John Keats's "To Autumn" is an ode to the fall season, comprising three stanzas and utilizing a regular rhyme scheme and meter. The speaker begins by describing autumn as the "Season of mists and mellow fruitfulness." In the first stanza, the speaker details autumn's association with his "Close bosom-friend," the sun, stating that the pair work together to ensure that vines are laden with fruit and apples are able to grow ripe. This stanza identifies a number of different types of fruits and vegetables which will be ready for harvest in autumn, including gourds and hazelnuts. According to the speaker, autumn and the sun motivate "later flowers" to bloom for the bees, so that by the end of summer and the cusp of autumn,
. . . they think warm days will never case,
For summer has o'er-brimm'd their clammy cells.
The second stanza begins:
Who hath not seen thee oft amid thy store?
Here, the speaker addresses autumn directly for the first time. Fittingly, then, the speaker proceeds to personify autumn repeatedly in this stanza, imagining autumn "sitting careless on a granary floor," "on a half-reap’d furrow sound asleep," and watching "the last oozings" of apple cider in the press "with patient look." As seen in the above quotes, whose actions are all relatively passive—sitting, sleeping, and watching—autumn's personifications in this stanza are characterized by stasis and slowness, as if to emphasize autumn's closeness to the end of harvest and the natural world's decay toward winter and cold. Autumn and its surroundings are also shown to be tactile and sensuous, however—its "hair soft-lifted by the winnowing wind," its sleeping form "Drows'd with the fume of poppies," its body surrounded by "the next swath" of wheat "and all its twined flowers." These descriptions foreshadow the speaker's descriptions of autumn's inherent beauty in the next stanza.
The third and final stanza serves to highlight autumn's particular elegance—as opposed to the season poets may traditionally valorize (that is, spring). The speaker begins,
Where are the songs of spring? Ay, Where are they?
Think not of them, thou hast thy music too . . .
The tone of these lines is almost consoling, particularly in the speaker’s continual direct address of autumn. Many of autumn's beauties are described in this stanza: softly tinted clouds, emblematic perhaps of sunset and the end of both the day and the growing season (autumn itself); "stubble-plains" of what’s left of the grain after harvest; "small gnats" and willows along the river; and the sounds of "full-grown lambs," "Hedge-crickets," and robins and swallows. These images are characterized by a muted subtlety that is nevertheless beautiful—the "rosy hue" of the sunset clouds, the "light wind" that "lives or dies," the "treble soft" whistle of the robin and "twitter" of swallows gathering before their yearly migration. Despite the closeness to death that much of the stanza's diction hints at—the gnats' "wailful choir" and mourning and the rosy color of the "soft-dying day"—the poem does not end on a morbid note. Rather, its emphasis on closeness, presence, and the natural cycles of things gives the end of the year's harvest and growth a bittersweet sort of consolation.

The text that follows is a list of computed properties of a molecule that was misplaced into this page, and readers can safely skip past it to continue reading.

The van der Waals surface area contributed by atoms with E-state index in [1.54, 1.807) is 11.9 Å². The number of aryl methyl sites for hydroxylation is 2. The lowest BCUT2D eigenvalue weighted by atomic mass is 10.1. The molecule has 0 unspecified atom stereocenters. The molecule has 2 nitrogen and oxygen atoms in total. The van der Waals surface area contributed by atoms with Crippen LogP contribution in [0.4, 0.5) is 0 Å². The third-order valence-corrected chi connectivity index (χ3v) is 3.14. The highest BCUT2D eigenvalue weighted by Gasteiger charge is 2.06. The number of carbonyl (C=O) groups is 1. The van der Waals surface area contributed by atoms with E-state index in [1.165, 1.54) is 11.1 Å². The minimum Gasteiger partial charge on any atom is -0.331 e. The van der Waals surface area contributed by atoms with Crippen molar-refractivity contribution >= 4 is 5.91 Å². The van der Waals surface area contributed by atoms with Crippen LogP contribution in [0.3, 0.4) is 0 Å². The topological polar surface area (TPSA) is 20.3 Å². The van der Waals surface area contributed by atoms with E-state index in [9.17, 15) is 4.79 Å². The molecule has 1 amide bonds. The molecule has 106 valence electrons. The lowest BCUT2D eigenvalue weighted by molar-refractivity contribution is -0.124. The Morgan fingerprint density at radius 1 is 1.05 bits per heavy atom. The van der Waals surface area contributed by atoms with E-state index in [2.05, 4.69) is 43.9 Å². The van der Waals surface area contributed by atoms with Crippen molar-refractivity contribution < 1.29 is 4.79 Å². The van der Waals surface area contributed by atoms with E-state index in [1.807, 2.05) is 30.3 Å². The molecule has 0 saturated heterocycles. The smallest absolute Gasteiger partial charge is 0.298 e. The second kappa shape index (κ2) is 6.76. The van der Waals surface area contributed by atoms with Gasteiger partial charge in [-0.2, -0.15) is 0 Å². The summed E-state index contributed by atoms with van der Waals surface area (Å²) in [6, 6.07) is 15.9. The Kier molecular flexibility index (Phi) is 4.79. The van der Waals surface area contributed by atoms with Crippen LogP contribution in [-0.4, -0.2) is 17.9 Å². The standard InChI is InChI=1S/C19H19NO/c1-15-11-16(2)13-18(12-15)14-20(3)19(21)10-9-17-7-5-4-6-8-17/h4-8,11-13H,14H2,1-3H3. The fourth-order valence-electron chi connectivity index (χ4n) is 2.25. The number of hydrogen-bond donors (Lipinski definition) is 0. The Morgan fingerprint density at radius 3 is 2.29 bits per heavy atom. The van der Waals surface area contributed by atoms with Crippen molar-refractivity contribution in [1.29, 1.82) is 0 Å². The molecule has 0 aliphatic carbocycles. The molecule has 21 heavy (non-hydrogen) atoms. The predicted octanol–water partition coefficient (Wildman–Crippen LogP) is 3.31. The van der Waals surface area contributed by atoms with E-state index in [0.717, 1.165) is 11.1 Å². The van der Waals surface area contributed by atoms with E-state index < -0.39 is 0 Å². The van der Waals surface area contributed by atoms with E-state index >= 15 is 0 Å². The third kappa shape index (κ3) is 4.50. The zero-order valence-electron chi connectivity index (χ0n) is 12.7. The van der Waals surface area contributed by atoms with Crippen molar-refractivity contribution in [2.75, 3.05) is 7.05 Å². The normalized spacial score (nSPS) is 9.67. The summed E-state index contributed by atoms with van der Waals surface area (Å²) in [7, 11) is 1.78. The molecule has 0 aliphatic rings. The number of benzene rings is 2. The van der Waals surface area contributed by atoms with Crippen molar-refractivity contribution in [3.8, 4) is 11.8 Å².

John Keats wrote one of his best poems, “To Autumn,” on Sunday, September 19, 1819. Its remarkably quick completion exemplifies Keats’s accomplishments generally. The poem was written rapidly in a life notable as one of the briefest and most compact of all the great poets’ lives. It is the last of the odes that Keats composed from May to September of 1819 and thus one of the last poems he ever wrote. At the beginning of the following year, the signs of his tuberculosis appeared, and on February 23, 1821, he died in Rome at the age of twenty-five. Keats’s poetic career lasted only five years, and he wrote intensively for only three of those years.
Keats wrote five poems that he called odes during these middling months of 1819; “To...
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